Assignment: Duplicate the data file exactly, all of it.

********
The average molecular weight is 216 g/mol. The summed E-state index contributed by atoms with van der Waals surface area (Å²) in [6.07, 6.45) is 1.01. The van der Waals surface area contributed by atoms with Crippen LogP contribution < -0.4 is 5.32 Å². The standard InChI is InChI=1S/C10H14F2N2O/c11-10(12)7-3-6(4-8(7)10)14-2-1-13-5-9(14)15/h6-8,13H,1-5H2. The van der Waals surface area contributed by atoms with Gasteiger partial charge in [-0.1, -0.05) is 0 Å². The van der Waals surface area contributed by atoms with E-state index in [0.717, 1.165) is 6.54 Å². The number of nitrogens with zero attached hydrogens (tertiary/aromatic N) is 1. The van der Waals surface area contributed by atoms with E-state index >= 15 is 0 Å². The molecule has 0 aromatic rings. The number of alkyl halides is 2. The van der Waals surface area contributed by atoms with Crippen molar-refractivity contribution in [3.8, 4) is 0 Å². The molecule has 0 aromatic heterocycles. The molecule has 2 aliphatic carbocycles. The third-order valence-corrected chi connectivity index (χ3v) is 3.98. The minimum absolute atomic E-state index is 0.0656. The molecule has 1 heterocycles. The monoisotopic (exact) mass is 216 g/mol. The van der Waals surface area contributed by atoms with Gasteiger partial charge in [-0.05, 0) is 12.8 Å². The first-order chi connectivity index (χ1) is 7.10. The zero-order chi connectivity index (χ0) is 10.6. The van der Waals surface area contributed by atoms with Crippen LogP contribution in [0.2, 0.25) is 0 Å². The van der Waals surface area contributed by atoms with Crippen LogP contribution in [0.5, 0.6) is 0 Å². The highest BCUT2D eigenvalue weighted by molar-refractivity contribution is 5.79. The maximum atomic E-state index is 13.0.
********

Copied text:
The average molecular weight is 216 g/mol. The summed E-state index contributed by atoms with van der Waals surface area (Å²) in [6.07, 6.45) is 1.01. The van der Waals surface area contributed by atoms with Crippen LogP contribution < -0.4 is 5.32 Å². The standard InChI is InChI=1S/C10H14F2N2O/c11-10(12)7-3-6(4-8(7)10)14-2-1-13-5-9(14)15/h6-8,13H,1-5H2. The van der Waals surface area contributed by atoms with Gasteiger partial charge in [-0.1, -0.05) is 0 Å². The van der Waals surface area contributed by atoms with E-state index in [0.717, 1.165) is 6.54 Å². The number of nitrogens with zero attached hydrogens (tertiary/aromatic N) is 1. The van der Waals surface area contributed by atoms with E-state index >= 15 is 0 Å². The molecule has 0 aromatic rings. The number of alkyl halides is 2. The van der Waals surface area contributed by atoms with Crippen molar-refractivity contribution in [3.8, 4) is 0 Å². The molecule has 0 aromatic heterocycles. The molecule has 2 aliphatic carbocycles. The third-order valence-corrected chi connectivity index (χ3v) is 3.98. The minimum absolute atomic E-state index is 0.0656. The molecule has 1 heterocycles. The monoisotopic (exact) mass is 216 g/mol. The van der Waals surface area contributed by atoms with Gasteiger partial charge in [-0.05, 0) is 12.8 Å². The first-order chi connectivity index (χ1) is 7.10. The zero-order chi connectivity index (χ0) is 10.6. The van der Waals surface area contributed by atoms with Crippen LogP contribution in [0.2, 0.25) is 0 Å². The van der Waals surface area contributed by atoms with Crippen LogP contribution in [0.5, 0.6) is 0 Å². The highest BCUT2D eigenvalue weighted by molar-refractivity contribution is 5.79. The maximum atomic E-state index is 13.0.